Although St Patrick’s Guild has admitted its involvement in such practices and the Adoption Board’s awareness Tressa’s case, the agency nonetheless remains fully accredited by the Adoption Board.
Following this letter, the Adoption Board wrote to Tressa in December 2001 noting it “had no record of an adoption application or order having been made in respect of your son”.
The Adoption Board also then requested the consent and surrender forms Tressa had already received from St Patrick’s Guild and also advised her to take legal advice if she believed her son had been “directly registered”.
THE obvious question in all of this is why St Patrick’s Guild allowed such an illegal adoption to be carried out when legislation providing for legal adoption was in place for almost a decade?
Such a scheme had many benefits. By falsely registering the birth, the couple could have obtained a child without having formally adopting them.
By having the birth registered in their names, a serious offence in itself, the couple could maintain the child was born to them and the child would never know he or she had been adopted.
Through this pretence, any stigma they may have faced as a result of being infertile would have also been removed as far as friends and neighbours were concerned.
Such a system was also perfect for those who may have been refused permission to adopt a child by a social worker for whatever reason.
Throughout 2002, Tressa received correspondence from the Adoption Board informing her it was “actively pursuing” the matter with the agency.
However, in May 2002, the board wrote to inform her it had received and considered legal advice in relation to her case and apologised for delays in dealing with the matter.
On March 20, 2002, Tressa also received a letter from St Patrick’s Guild informing her it had sent the contents of her file to the Adoption Board “with the exception of the name and address of the adoptive mother”.
Despite this admission, chief executive of the Adoption Board John Collins assured Tressa by letter in 2004 that the Adoption Board was also given the name and address of Andre’s “adoptive parents” on the same date.
In July of 2003, Tressa took a legal case against St Patrick’s Guild, The Registrar General and Ireland and the Attorney General. Her Senior Counsel (SC) outlined she has an “arguable case” in seeking information relating to her son.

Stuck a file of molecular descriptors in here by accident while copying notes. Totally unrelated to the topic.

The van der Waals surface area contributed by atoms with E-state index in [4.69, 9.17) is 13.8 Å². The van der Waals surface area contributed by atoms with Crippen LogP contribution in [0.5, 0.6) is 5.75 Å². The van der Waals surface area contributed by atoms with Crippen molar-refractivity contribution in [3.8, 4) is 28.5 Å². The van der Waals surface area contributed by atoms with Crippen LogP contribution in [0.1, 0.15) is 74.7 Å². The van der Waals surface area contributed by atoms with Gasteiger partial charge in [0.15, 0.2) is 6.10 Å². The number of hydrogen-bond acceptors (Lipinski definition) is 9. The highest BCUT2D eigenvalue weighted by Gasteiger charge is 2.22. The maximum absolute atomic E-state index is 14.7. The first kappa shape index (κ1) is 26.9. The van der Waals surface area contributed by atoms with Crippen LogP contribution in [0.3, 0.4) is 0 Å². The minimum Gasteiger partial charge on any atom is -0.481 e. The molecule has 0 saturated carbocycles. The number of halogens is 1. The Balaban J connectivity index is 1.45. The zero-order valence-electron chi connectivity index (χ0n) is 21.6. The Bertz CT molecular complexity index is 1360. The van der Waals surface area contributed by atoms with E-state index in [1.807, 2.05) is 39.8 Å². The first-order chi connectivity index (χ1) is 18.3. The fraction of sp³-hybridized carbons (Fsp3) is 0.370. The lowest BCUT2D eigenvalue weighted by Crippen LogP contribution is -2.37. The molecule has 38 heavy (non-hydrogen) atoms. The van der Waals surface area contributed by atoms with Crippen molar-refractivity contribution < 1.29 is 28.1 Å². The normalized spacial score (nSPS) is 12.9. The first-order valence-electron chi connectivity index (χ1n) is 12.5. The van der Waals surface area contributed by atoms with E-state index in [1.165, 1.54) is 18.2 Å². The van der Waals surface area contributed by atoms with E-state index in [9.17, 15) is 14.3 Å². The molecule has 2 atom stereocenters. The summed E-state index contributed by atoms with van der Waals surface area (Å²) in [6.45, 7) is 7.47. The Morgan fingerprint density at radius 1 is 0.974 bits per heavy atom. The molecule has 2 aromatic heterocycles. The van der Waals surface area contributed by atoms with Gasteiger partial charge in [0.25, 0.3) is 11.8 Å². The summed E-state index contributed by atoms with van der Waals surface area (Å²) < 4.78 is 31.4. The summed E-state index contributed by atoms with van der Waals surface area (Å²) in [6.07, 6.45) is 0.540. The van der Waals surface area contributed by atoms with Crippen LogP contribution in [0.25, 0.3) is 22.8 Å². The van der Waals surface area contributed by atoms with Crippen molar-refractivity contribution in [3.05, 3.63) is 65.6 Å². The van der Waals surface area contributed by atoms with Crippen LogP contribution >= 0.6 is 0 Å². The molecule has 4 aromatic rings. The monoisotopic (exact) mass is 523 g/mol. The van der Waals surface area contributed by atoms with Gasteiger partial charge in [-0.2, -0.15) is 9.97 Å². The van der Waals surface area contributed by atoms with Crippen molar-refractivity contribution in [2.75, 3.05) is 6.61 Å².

Any hope of a solution to her case being offered by the law was dashed however. Despite battling for five years, Tressa was eventually forced to withdraw her case. Her SC, while initially confident in 2003, put forward a far more pessimistic opinion in 2008.
In the five years she had battling her case, St Patrick’s Guild failed to file a defence of any kind.
On advice that she would lose her case and possibly her home if she had to pay costs, Tressa reluctantly withdrew the case.
However, her battle was not fruitless. On her wall now in her home in Penzance in England is a small framed piece of paper. It is André’s birth certificate. Denied to her in 1961 through the actions of others, André’s birth was correctly registered for the first time on October 14, 2009. She admits being given the piece of paper that day overwhelmed her.
“I was very moved actually. I didn’t think I was going to be. It was a piece of paper I had been trying to get for a long time. We went into this office and we talked to this very nice lady and I signed something. She went out and brought this piece of paper in and I burst into tears.
“It was amazing. It actually hit me then that the whole thing wasn’t just something that is going on over there in Ireland but that this is my life. It’s difficult to explain. I was very shocked and disturbed by it, that all this really happened,” she explains.
Tressa’s sense of grievance over what was done to both her and her child without their consent is palpable. Her anger towards the legal system which offered her no sense of justice is also raw and close to the surface. However, despite all this, she has refused to lose hope.
She feels by telling her story, more women who have lost children to adoption might come out and start to ask questions about the manner in which it was done.
There may be many other cases like hers languishing in adoption agency files, gathering dust due to the lack of legislation surrounding tracing and information.
“I remember when he was coming up to 40 and being sad that he would never see me with red hair because I used to have red hair. I remember thinking that he would never know he had a red headed Mum. Now he’s nearly 50. I hope I live long enough to see the end of this. I never really lost hope. I did a bit when the court case ended and I didn’t think I could fight anymore but I am fired up again.”